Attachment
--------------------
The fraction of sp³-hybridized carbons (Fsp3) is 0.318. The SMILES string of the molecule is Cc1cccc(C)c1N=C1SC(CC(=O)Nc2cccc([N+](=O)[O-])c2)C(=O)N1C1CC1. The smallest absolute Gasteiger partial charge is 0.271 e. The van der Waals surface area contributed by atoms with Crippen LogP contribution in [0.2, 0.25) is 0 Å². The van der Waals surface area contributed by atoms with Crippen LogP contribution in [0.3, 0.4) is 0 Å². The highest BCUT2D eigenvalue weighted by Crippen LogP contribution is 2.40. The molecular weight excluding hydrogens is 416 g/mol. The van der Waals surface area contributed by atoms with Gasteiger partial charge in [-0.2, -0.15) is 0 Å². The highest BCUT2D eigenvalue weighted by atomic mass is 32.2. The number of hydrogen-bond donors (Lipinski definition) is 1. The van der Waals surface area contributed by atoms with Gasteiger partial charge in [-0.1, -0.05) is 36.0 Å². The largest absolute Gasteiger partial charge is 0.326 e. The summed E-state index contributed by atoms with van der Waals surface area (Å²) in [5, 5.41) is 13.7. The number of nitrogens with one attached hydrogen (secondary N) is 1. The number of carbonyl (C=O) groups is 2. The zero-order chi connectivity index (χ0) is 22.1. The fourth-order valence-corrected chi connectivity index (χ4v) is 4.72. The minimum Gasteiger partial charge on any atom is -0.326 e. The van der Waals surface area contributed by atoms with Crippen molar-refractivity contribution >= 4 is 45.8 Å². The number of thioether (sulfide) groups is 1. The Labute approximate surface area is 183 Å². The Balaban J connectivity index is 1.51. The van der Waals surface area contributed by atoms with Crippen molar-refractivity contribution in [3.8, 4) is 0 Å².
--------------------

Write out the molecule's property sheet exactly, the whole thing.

The fraction of sp³-hybridized carbons (Fsp3) is 0.318. The SMILES string of the molecule is Cc1cccc(C)c1N=C1SC(CC(=O)Nc2cccc([N+](=O)[O-])c2)C(=O)N1C1CC1. The smallest absolute Gasteiger partial charge is 0.271 e. The van der Waals surface area contributed by atoms with Crippen LogP contribution in [0.2, 0.25) is 0 Å². The van der Waals surface area contributed by atoms with Crippen LogP contribution in [0.3, 0.4) is 0 Å². The highest BCUT2D eigenvalue weighted by Crippen LogP contribution is 2.40. The molecular weight excluding hydrogens is 416 g/mol. The van der Waals surface area contributed by atoms with Gasteiger partial charge in [-0.2, -0.15) is 0 Å². The highest BCUT2D eigenvalue weighted by atomic mass is 32.2. The number of hydrogen-bond donors (Lipinski definition) is 1. The van der Waals surface area contributed by atoms with Gasteiger partial charge in [-0.1, -0.05) is 36.0 Å². The largest absolute Gasteiger partial charge is 0.326 e. The summed E-state index contributed by atoms with van der Waals surface area (Å²) in [5, 5.41) is 13.7. The number of nitrogens with one attached hydrogen (secondary N) is 1. The number of carbonyl (C=O) groups is 2. The zero-order chi connectivity index (χ0) is 22.1. The fourth-order valence-corrected chi connectivity index (χ4v) is 4.72. The minimum Gasteiger partial charge on any atom is -0.326 e. The van der Waals surface area contributed by atoms with Crippen molar-refractivity contribution >= 4 is 45.8 Å². The number of thioether (sulfide) groups is 1. The Labute approximate surface area is 183 Å². The Balaban J connectivity index is 1.51. The van der Waals surface area contributed by atoms with Crippen molar-refractivity contribution in [3.8, 4) is 0 Å².